Consider these brewpubs for your tour:
Widely honored in Atlanta and nationwide, the Wrecking Bar Brewpub occupies a late Victorian hybrid building that has been a home, a church, a dance studio and, before its current incarnation, an architectural antiques shop called the Wrecking Bar. The building near Inman Park was designed by architect Willis F. Denny, who designed other key Atlanta structures in the early 20th Century.
The Wrecking Bar menu revolves for food and drink. Brunch, anyone? Try Choco Mountain Imperial Breakfast Stout, with flavors including bittersweet dark chocolate, mocha, dark fruit, oats and wheat, and a half-gallon of Guatemala Antigua cold-press coffee in every barrel. Later, try the truly light Fruit at the Bottom Mango-Pineapple Milkshake IPA. Among the ingredients are lactose and vanilla beans. It’s very smooth.
Recent dinner entrees included Salmon Tagliatelle and slow smoked Aspen Ridge Brisket. The crew will help you pair any entree with a Wrecking Bar brew or other libation.
Rick Tanner’s Cherry Street Co-Op brewpub was the Grand National Champion of the 2017 U.S. Open Beer Championship. It won three gold, a silver and two bronze medals. Its location is Vickery Village in Cumming, Forsythe County, about 20 minutes northeast of Atlanta.
Choose from 25 of its brews on tap in the Cherry Street Taproom. There’s a whiskey-tinged brew, the Bourbon Barrel Aged Biere de Garde, and what the pub bills as the “wee heavy” Strong Scotch Nitro, an ale. With dessert, try the unique Coconut Porter. The bar packages some beers for takeout. Dining is informal, featuring Rick Tanner’s Rotisserie Chicken, well-known around Atlanta. Added to that recently are handcut steaks and grilled fish.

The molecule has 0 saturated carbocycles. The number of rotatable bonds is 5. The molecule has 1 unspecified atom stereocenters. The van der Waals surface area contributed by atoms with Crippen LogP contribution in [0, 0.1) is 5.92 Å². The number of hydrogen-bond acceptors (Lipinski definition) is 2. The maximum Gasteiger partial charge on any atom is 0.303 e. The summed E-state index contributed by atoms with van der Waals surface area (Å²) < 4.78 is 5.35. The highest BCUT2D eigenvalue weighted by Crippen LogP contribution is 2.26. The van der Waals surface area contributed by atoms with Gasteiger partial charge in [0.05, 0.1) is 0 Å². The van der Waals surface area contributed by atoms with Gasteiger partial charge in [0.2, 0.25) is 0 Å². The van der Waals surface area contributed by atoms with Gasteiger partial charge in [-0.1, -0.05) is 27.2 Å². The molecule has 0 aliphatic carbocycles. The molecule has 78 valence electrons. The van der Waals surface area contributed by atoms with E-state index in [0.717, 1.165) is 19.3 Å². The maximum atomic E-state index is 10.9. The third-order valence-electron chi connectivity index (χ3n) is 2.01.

Nighttime and weekend entertainment, from live music to trivia competitions and cornhole tournaments, is common.
Moderation and balance in all things. That statement is behind the philosophy of Reformation Brewery “to set beer free.” The Woodstock, GA, eatery and brewhouse says it values everyone’s story. The Reformation story began with a homebrew that outgrew the number of guests who could drink it. After five years of home brewing, the brewery was born.
Woodstock is about 45 minutes northwest of Atlanta on Highway 5, via I-75 and I-285. Reformation plans to open a new pub at 105 Elm Street in Woodstock in August. The original brewery was a nice gathering spot but had food only on special occasions. Queenie’s, a Southern-style restaurant in Woodstock, will operate the kitchen at the new brewpub.
Patrons will be able to offer opinions on up to 24 unique brews to help guide production decisions. Upstairs will be the Study, with booths, sofas, chairs and a second bar. A gathering hall will have games, a giant screen and space for a singer-songwriter to perform. Reformation will preserve an ancient elm on the grounds, enhancing outdoor events.
Brews include rotating IPAs from Wander North Georgia, the award-winning Cadence Belgian-style dubbel, Haddy Belgian-style white ale, and Stark, a toasted porter. A sampler of canned brews is available for takeout.